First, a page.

Posts Tagged ‘ John Berger ’

John Berger /~ and our faces, my heart, brief as photos ~ (English Version) #208

John Berger /~ and our faces, my heart, brief as photos ~ (English Version) #208

Bela Bela – What Keeps Mankind Alive | IDFA

Marjoleine Boonstra – 2001 – Under the toughest of living conditions, four poets have had to employ their imaginations in order to survive. All four were incarcerated for a long period of time by a dictatorial regime. At the age of eighteen, Nizametdin Achmetov went to jail a virgin, and twenty years later he emerged, still a virgin. The Cuban Maria Elena Cruz Varela was all by herself in a prison environment where anybody could betray her, while the Russian Irina Ratoesjinkaja found that her fellow prisoners could be indispensable allies. Marcea Dinescu gives his view of the disintegration of Communism in Romania. In these stories, shot against the background of mainly desolate landscapes, sensual perception plays an important role. They tell of the smells and sounds in the cells, and one of the poets recalls that, during the first days after her release, her eyes could not stand the vivid colours of freedom.

Source: Bela Bela – What Keeps Mankind Alive | IDFA

John Berger Reads Mahmoud Darwish

Two Books | Art Matters

I promised to review the last two books of John Berger’s work issued before his death, and here you are about to read those reviews. I’ll deal with them chronologically: Landscapes is t…

Source: Two Books | Art Matters

Tilda Swinton on making ‘The Seasons in Quincy’, four short films about maverick artist and thinker John Berger

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John Berger and Tilda Swinton: Born in the same city on the same day, 34 years apart

Swinton on Making 4 Short Films on John Berger

A Longhouse Birdhouse: JOHN BERGER ~

Source: A Longhouse Birdhouse: JOHN BERGER ~

John Berger in conversation with Hans Ulrich Obrist | Vimeo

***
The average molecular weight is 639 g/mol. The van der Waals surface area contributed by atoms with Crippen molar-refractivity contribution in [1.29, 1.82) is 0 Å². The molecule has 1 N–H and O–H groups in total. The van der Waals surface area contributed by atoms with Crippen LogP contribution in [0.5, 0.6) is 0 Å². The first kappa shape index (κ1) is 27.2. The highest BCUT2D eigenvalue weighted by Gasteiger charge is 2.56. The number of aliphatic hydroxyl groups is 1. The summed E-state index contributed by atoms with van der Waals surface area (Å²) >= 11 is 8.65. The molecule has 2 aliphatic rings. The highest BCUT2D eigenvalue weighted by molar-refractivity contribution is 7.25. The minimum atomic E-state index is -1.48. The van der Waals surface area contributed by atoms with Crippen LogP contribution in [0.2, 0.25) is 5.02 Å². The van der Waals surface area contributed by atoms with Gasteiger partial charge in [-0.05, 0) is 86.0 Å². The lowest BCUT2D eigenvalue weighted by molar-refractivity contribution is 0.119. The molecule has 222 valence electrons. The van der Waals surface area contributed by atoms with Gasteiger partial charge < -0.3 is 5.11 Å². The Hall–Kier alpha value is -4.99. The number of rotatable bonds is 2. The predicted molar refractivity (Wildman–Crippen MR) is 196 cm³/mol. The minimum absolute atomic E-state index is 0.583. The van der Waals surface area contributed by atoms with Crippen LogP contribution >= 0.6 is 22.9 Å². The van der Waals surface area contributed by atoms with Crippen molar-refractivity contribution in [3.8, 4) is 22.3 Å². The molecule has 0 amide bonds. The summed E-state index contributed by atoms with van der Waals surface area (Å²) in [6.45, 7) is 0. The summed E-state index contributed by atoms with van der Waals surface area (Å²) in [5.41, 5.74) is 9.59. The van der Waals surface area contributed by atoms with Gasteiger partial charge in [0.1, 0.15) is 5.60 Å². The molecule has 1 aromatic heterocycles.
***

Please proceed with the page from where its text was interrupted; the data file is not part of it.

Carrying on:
Heimat ! ¡ by Donna Fleischer & John Berger ~ and our faces, my heart, brief as photos ~ (English Version) #149

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The term home (Old Norse Heimr, High German heim, Greek komi, meaning “village”) has, since a long time, been taken over by two kinds of moralists, both dear to those who wield power. The notion of home became the keystone for a code of domestic morality, safeguarding the property (which included the women) of the family. Simultaneously the notion of homeland supplied a first article of faith for patriotism, persuading men to die in wars which often served no other interest except that of a minority of their ruling class. Both usages have hidden the original meaning.

Originally home meant the center of the world – not in a geographical, but an ontological sense. Mircea Eliade has demonstrated how home was the place from which the world could be founded. A home was established, as he says, “at the heart of the real.” In traditional societies, everything that made sense of the world was real; the surrounding chaos existed and was threatening, but it was threatening because it was unreal. Without a home at the center of the real, one was not only shelterless, but also lost in non-being, in unreality. Without a home everything was fragmentation.

Home was the center of the world because it was the place where a vertical line crossed with a horizontal one. The vertical line was a path leading upwards to the sky and downwards to the underworld. The horizontal line represented the traffic of the world, all the possible roads leading across the earth to other places. Thus, at home, one was nearest to the gods in the sky and to the dead in the underworld. This nearness promised access to both. And at the same time, one was at the starting point and, hopefully, the returning point of all terrestrial journeys. – John Berger

 

the first burst of

upward lashes

lips brow nostril

ear of

transept,

heimat ! ¡

– Donna Fleischer
January 27, 2015

 

 

 

John Berger /~ and our faces, my heart, brief as photos ~ (English Version) #208

 

John Berger / “and our faces, my heart, brief as photos” (English Version)

What reconciles me to my own death more than anything else is the image of a place: a place where your bones and mine are buried, thrown, uncovered, together. They are strewn there pell-mell. One of your ribs leans against my skull. A metacarpal of my left hand lies inside your pelvis. (Against my broken ribs your breast like a flower.) The hundred bones of our feet are scattered like gravel. It is strange that this image of our proximity, concerning as it does mere phosphate of calcium, should bestow a sense of peace. Yet it does. With you I can imagine a place where to be phosphate of calcium is enough. ~ John Berger